February 16, 2019

SHOWBUZZDAILY Series Premiere Review: “Proven Innocent”



PROVEN INNOCENT is even worse than you might expect from a broadcast drama that premieres on a Friday in February.  The creator is David Elliot, whose previous scripts have mostly been action movies (GI Joe: The Rise of Cobra, the Mark Wahlberg vehicle Four Brothers), and the writing is crude at every step, elbowing viewers in the ribs to make sure we get the point.

The premise is sturdy enough:  as teens, Madeline Scott (Rachelle Lefevre) and her brother Levi (Riley Smith) were wrongly convicted of murdering her best friend.  She fought to clear their names and they were eventually released from prison.  Now she’s got a law degree and a determination to fight for others who were put in jail as a result of sloppy or corrupt evidence, especially if the person who put them there was District Attorney Gore Bellows (Kelsey Grammer, more or less reprising his dead-eyed Mayor role from Boss), who masterminded her conviction and is now hungry for higher office.  While Madeline works to exonerate the innocent, she also seeks to find out who really killed her friend.

The pilot, however, reaches for melodrama from the start, kicking off with a scene where Madeline travels alone late at night to collect DNA from a burly real killer, who promptly shoots himself in the head.  (Madeline’s response is to check on the welfare of his dog, who she then adopts.)  It isn’t enough that Levi faces prejudice from former friends who still think he’s a killer–one of them literally comes after him with a bat.  In the hearing that drives the procedural portion of the episode, Madeline wins the freedom of the defendant because the translator who took a crucial statement at the time of the arrest turned out to be a psychopath who falsified witness statements against people he believed to be guilty (none of which, apparently, were ever read for the witness at the time).  No sooner does Madeline decide to go out on a date with a hunky old friend reporter (the helpful script has her actually refer to him as a romcom character) than he’s revealed to be a sleaze who wants to write an expose about her.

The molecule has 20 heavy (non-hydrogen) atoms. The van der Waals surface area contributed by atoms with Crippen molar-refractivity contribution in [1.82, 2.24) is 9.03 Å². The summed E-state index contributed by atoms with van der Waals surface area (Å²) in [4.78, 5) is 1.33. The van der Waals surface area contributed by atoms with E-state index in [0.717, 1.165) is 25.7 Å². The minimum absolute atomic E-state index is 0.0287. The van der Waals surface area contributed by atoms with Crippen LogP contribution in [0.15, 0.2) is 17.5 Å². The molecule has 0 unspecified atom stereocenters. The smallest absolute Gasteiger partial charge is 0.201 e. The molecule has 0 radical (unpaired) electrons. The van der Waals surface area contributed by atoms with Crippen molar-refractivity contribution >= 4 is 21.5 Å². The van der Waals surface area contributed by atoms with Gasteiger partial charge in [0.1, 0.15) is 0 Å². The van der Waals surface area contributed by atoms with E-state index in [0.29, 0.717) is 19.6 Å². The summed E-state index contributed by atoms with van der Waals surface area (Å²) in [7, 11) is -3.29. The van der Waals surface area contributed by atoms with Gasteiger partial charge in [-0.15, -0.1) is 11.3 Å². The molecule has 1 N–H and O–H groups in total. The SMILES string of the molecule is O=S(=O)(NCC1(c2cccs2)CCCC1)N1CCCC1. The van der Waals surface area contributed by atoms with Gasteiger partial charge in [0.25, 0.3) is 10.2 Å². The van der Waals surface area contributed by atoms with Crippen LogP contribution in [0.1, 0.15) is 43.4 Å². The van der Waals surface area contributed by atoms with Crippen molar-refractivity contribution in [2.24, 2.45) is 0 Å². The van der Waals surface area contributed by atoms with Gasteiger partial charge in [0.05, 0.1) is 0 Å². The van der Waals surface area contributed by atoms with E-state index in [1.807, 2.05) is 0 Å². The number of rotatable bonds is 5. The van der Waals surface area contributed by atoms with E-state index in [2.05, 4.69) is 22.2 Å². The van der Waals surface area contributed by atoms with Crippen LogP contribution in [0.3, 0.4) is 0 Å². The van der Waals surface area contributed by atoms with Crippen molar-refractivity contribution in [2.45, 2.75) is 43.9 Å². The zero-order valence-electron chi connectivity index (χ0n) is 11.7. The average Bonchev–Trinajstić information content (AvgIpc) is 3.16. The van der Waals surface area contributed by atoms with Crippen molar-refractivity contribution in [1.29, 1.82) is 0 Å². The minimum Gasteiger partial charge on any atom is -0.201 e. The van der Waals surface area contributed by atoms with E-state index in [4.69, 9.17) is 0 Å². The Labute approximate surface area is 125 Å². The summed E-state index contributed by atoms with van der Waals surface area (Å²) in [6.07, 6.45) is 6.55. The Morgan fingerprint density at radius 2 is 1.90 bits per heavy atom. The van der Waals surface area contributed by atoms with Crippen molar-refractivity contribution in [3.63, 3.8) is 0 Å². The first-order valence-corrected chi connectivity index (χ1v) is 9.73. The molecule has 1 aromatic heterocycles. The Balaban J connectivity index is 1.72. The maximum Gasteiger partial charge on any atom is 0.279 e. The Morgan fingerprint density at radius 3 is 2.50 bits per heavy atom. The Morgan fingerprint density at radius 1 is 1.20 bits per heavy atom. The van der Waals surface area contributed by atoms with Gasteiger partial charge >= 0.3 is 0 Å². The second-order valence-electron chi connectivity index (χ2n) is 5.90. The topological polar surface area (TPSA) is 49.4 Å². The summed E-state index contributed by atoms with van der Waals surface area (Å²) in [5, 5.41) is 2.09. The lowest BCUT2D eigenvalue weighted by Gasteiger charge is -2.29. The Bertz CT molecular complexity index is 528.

Proven Innocent is so overdone as to be borderline comic, particularly when Madeline unveils her Carrie Mathison-esque murder board.  (When she discovers a piece of evidence that puts Levi’s innocence into doubt, she solemnly moves his photo to the top of the board.)  Elliot can’t seem to figure out whether his heroine is an admirable rebel or dangerously irresponsible.  The show is redeemed somewhat by the cast, headed by TV veteran Lefevre, and also featuring Russell Hornsby, Nikki M James and Vincent Kartheiser (a long grim way from Mad Men) as members of Madeline’s firm.  Director Patricia Riggen, whose films include the inspirational Miracles From Heaven and The 33, gives the pilot a glossy feel.

The whole point of Proven Innocent is that one shouldn’t rush to a guilty verdict, and perhaps the series will improve over the course of its run.  At this point, though, the prosecution is making an awfully strong case against it.




About the Author

Mitch Salem
MITCH SALEM has worked on the business side of the entertainment industry for 20 years, as a senior business affairs executive and attorney for such companies as NBC, ABC, USA, Syfy, Bravo, and BermanBraun Productions, and before that, at the NY law firm of Weil, Gotshal & Manges. During all that, he has more or less constantly been going to the movies and watching TV, and writing about both since the 1980s. His film reviews also currently appear on and In addition, he is co-writer of an episode of the television series "Felicity."